OVFL takes youth football to next level

When Michael Prempeh spots a familiar face from his playing days in the Ontario Varsity Football League (OVFL), fond memories spring to the surface.

The fourth-year receiver for the University of Toronto Varsity Blues nostalgically recollects those childhood experiences with fellow OVFL alumni, now littered throughout Canadian University rosters.

His five seasons suiting up for the Etobicoke Eagles were invaluable in furthering his development as a player, and also tons of fun.

“Playing football in the summer helped me a lot, especially coming into the high school season,” Prempeh told the Toronto Observer on Wednesday. “I felt I was better prepared and more knowledgeable than the guys who didn’t play.”

Established in 1999, the OVFL in a non-profit youth organization with franchises spanning the province, from Toronto to Sault Ste. Marie.

With 24 organizations and three age divisions, the league provides a highly competitive platform for dedicated players wishing to compete during the high school off-season.

What began as a 10-team league, with a lone Varsity age bracket, has undergone a rapid expansion in shortly over a decade.

Joe Cressy oversees the operation, widely regarded as the unrivaled brand of youth football in the province.

“The OVFL really compliments high school football,” said Cressy, who has been the commissioner for five seasons. “The kids become better players; they are playing more ball, so they become better athletes.”

Prempeh highly recommends that any player considering the sport at the University or professional level take part in the May-to-August season.

“You are taking the best players from every high school and putting them on one team,” said Prempeh, who ranks second on the Varsity Blues with 345 receiving yards this year. “I feel it is much more competitive than high school football.”

Getting noticed

Michael Prempeh. (Michael Prempeh photo)

There is no wavering in public opinion when it comes to being scouted for CIS football programs.

If you want to be seen, heard or smelled, then the OVFL is the place to be.

“Just about every university in Canada, Ontario for sure, is showing up at the OVFL games at some point,” Cressy said. “Lots of the scouts from across Canada come to our games as well.”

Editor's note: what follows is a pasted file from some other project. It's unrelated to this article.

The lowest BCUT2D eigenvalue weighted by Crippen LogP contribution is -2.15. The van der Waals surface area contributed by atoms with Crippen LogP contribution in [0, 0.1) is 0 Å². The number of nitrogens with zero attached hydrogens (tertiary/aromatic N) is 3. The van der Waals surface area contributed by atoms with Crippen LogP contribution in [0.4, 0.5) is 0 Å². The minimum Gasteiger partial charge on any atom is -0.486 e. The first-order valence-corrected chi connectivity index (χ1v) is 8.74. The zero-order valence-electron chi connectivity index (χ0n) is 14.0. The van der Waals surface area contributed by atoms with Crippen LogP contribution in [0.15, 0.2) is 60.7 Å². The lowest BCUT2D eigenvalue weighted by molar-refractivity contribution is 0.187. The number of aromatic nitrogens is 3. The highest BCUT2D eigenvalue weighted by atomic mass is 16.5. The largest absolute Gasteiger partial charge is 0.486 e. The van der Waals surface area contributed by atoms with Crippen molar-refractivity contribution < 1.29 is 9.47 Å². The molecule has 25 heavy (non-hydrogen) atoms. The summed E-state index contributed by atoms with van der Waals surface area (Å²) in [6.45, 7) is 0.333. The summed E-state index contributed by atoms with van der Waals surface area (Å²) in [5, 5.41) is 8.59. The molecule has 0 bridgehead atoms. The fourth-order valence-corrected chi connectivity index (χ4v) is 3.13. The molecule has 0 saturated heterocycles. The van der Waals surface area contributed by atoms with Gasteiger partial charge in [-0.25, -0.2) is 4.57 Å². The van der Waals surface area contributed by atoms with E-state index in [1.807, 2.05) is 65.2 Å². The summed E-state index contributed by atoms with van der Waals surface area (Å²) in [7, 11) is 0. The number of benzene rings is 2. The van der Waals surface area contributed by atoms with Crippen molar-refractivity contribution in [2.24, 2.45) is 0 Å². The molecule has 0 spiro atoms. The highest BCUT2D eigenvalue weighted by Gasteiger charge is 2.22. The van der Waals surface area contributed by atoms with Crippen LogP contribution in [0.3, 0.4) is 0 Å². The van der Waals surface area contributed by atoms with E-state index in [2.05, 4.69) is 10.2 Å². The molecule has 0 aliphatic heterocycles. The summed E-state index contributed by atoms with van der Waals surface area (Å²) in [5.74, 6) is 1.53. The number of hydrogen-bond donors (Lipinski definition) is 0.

U of T head coach Greg Gary, who spent four years commanding the Mississauga Warriors before advancing to the OUA, believes the league is the best place to gain exposure to scouts.

“If you’re trying to get yourself out there, that’s the place people will be taking a hard look [at you],” said Gary, who coached Mississauga to a 2008 Junior Varsity championship. “It is a highly-recruited league.”

When discussing the OVFL’s impact on nurturing players and placing them in a first-class seat to advance beyond high school ball, the proof is in the pudding.

If you were to attempt a roll call of the league’s notable alumni, you would undoubtedly run short of breath.

Oshiomogho Atogwe, safety for the NFL’s Washington Redskins; Jerome Messam, running back for the CFL’s Edmonton Eskimos; Tyler Varga, running back for the OUA’s Western Mustangs, and the league’s leading rusher; Andy Fantuz, slotback for the Saskatchewan Roughriders, and the CFL’s most outstanding Canadian in 2010; and former New England Patriots offensive tackle Nick Kaczur, all suited up for OVFL clubs.

“If you take the Hamilton Tiger-Cats themselves, I believe there are seven or eight players directly from the OVFL who are playing there right now,” Cressy said. “There are a number of players in the CFL, playing for just about every club that’s out there.”

Four-down territory

While the shape of the ball and the size of the field are in line with accepted Canadian football standards, the OVFL has tweaked one important rule.

Instead of three downs to gain a first, it’s four.

“In the beginning, we thought it was a great thing to do for the development of our players,” Cressy said. “It gives them a little more time on the field on the offensive side of the ball.”

Even though high school and University football in Canada are three-down games, coach Gary never took issue with the OVFL’s unique structure.

“That extra down gives teams a running game,” Gary added. “And if they can’t pass, it gives them an opportunity to do some different things.”

Depending on the club, the cost of participation ranges from $495 to $1,000 per season.

A lot of teams partake in fundraising initiatives to assist those who wish to play, but otherwise would be unable due to financial constraints.

One of the key contributors to the funding effort has been the Canadian Tire Jumpstart program, which provides assistance for disadvantage kids to play organized sports.

This past summer, in its 13th season, the OVFL had over 3,500 participants throughout Ontario.

With an eye on next April, commissioner Cressy is planning both Varsity (19 and under) and Junior Varsity (16 and under) prospect games, in concert with an all-star team for both divisions.

Though the plans are yet to be finalized, the goal is to take the all-star squads to the United States for an international tournament that would open some doors to American scouting.

Ostensibly, the OVFL is a sound organization, with a bright future ahead.

“It is a financially solid program,” Cressy said. “It’s stronger than it has ever been, and it’s growing very well.”

One comment:

  1. We played a team from Chilliwack last year here in Nebraska. Great people, had a lot of fun and made some good friendships. We beat them soundly but found they did have a good number of athletic kids, just not as much speed or “football speed” compared to our kids. Playing US rules hurt them a bit too. http://winningyouthfootball.com

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